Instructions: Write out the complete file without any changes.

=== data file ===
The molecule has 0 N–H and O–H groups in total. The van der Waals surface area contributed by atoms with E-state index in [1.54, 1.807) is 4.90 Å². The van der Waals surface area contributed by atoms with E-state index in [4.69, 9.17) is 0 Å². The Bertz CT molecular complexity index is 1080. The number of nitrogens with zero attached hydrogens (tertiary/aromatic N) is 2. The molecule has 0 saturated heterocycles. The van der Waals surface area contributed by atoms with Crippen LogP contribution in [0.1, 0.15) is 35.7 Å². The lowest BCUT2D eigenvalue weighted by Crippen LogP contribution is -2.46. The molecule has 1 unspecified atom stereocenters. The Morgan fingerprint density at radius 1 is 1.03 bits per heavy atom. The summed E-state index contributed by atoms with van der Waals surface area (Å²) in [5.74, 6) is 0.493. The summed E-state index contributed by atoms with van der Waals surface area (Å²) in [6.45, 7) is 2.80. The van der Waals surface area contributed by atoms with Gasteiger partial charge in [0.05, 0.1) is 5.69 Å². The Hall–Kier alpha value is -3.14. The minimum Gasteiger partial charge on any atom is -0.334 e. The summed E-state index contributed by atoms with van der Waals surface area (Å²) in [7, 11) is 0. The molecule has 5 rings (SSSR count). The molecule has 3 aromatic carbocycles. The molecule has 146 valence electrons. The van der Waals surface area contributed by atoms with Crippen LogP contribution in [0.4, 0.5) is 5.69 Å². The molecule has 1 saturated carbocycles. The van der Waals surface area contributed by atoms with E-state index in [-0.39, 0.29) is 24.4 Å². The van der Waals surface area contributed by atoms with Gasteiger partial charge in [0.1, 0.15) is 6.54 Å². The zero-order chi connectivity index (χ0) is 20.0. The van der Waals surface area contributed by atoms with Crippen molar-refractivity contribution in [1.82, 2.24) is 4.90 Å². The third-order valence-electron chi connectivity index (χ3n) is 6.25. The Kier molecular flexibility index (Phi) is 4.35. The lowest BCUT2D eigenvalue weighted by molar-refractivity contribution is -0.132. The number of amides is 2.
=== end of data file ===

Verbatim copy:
The molecule has 0 N–H and O–H groups in total. The van der Waals surface area contributed by atoms with E-state index in [1.54, 1.807) is 4.90 Å². The van der Waals surface area contributed by atoms with E-state index in [4.69, 9.17) is 0 Å². The Bertz CT molecular complexity index is 1080. The number of nitrogens with zero attached hydrogens (tertiary/aromatic N) is 2. The molecule has 0 saturated heterocycles. The van der Waals surface area contributed by atoms with Crippen LogP contribution in [0.1, 0.15) is 35.7 Å². The lowest BCUT2D eigenvalue weighted by Crippen LogP contribution is -2.46. The molecule has 1 unspecified atom stereocenters. The Morgan fingerprint density at radius 1 is 1.03 bits per heavy atom. The summed E-state index contributed by atoms with van der Waals surface area (Å²) in [5.74, 6) is 0.493. The summed E-state index contributed by atoms with van der Waals surface area (Å²) in [6.45, 7) is 2.80. The van der Waals surface area contributed by atoms with Gasteiger partial charge in [0.05, 0.1) is 5.69 Å². The Hall–Kier alpha value is -3.14. The minimum Gasteiger partial charge on any atom is -0.334 e. The summed E-state index contributed by atoms with van der Waals surface area (Å²) in [7, 11) is 0. The molecule has 5 rings (SSSR count). The molecule has 3 aromatic carbocycles. The molecule has 146 valence electrons. The van der Waals surface area contributed by atoms with Crippen LogP contribution in [0.4, 0.5) is 5.69 Å². The molecule has 1 saturated carbocycles. The van der Waals surface area contributed by atoms with E-state index in [-0.39, 0.29) is 24.4 Å². The van der Waals surface area contributed by atoms with Gasteiger partial charge in [0.1, 0.15) is 6.54 Å². The zero-order chi connectivity index (χ0) is 20.0. The van der Waals surface area contributed by atoms with Crippen molar-refractivity contribution in [1.82, 2.24) is 4.90 Å². The third-order valence-electron chi connectivity index (χ3n) is 6.25. The Kier molecular flexibility index (Phi) is 4.35. The lowest BCUT2D eigenvalue weighted by molar-refractivity contribution is -0.132. The number of amides is 2.